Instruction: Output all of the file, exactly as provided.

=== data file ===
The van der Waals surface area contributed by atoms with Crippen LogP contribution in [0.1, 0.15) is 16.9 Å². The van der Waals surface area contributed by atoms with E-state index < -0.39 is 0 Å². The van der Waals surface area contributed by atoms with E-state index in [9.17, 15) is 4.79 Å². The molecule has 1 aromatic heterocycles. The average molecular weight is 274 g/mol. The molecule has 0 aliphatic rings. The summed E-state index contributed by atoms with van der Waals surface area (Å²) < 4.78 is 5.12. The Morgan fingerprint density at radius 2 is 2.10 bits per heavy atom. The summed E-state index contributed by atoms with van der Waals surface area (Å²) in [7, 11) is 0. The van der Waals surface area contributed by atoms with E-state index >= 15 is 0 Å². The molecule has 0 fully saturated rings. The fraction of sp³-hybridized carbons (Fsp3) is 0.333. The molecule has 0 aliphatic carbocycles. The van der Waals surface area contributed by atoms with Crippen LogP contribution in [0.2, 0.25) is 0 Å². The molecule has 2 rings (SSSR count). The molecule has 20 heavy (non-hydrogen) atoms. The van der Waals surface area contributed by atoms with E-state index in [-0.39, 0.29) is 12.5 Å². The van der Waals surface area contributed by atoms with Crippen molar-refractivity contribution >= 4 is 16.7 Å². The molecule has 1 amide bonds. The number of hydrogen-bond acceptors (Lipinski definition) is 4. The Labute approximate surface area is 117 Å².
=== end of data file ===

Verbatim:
The van der Waals surface area contributed by atoms with Crippen LogP contribution in [0.1, 0.15) is 16.9 Å². The van der Waals surface area contributed by atoms with E-state index < -0.39 is 0 Å². The van der Waals surface area contributed by atoms with E-state index in [9.17, 15) is 4.79 Å². The molecule has 1 aromatic heterocycles. The average molecular weight is 274 g/mol. The molecule has 0 aliphatic rings. The summed E-state index contributed by atoms with van der Waals surface area (Å²) < 4.78 is 5.12. The Morgan fingerprint density at radius 2 is 2.10 bits per heavy atom. The summed E-state index contributed by atoms with van der Waals surface area (Å²) in [7, 11) is 0. The van der Waals surface area contributed by atoms with E-state index >= 15 is 0 Å². The molecule has 0 fully saturated rings. The fraction of sp³-hybridized carbons (Fsp3) is 0.333. The molecule has 0 aliphatic carbocycles. The van der Waals surface area contributed by atoms with Crippen LogP contribution in [0.2, 0.25) is 0 Å². The molecule has 2 rings (SSSR count). The molecule has 20 heavy (non-hydrogen) atoms. The van der Waals surface area contributed by atoms with E-state index in [-0.39, 0.29) is 12.5 Å². The van der Waals surface area contributed by atoms with Crippen molar-refractivity contribution >= 4 is 16.7 Å². The molecule has 1 amide bonds. The number of hydrogen-bond acceptors (Lipinski definition) is 4. The Labute approximate surface area is 117 Å².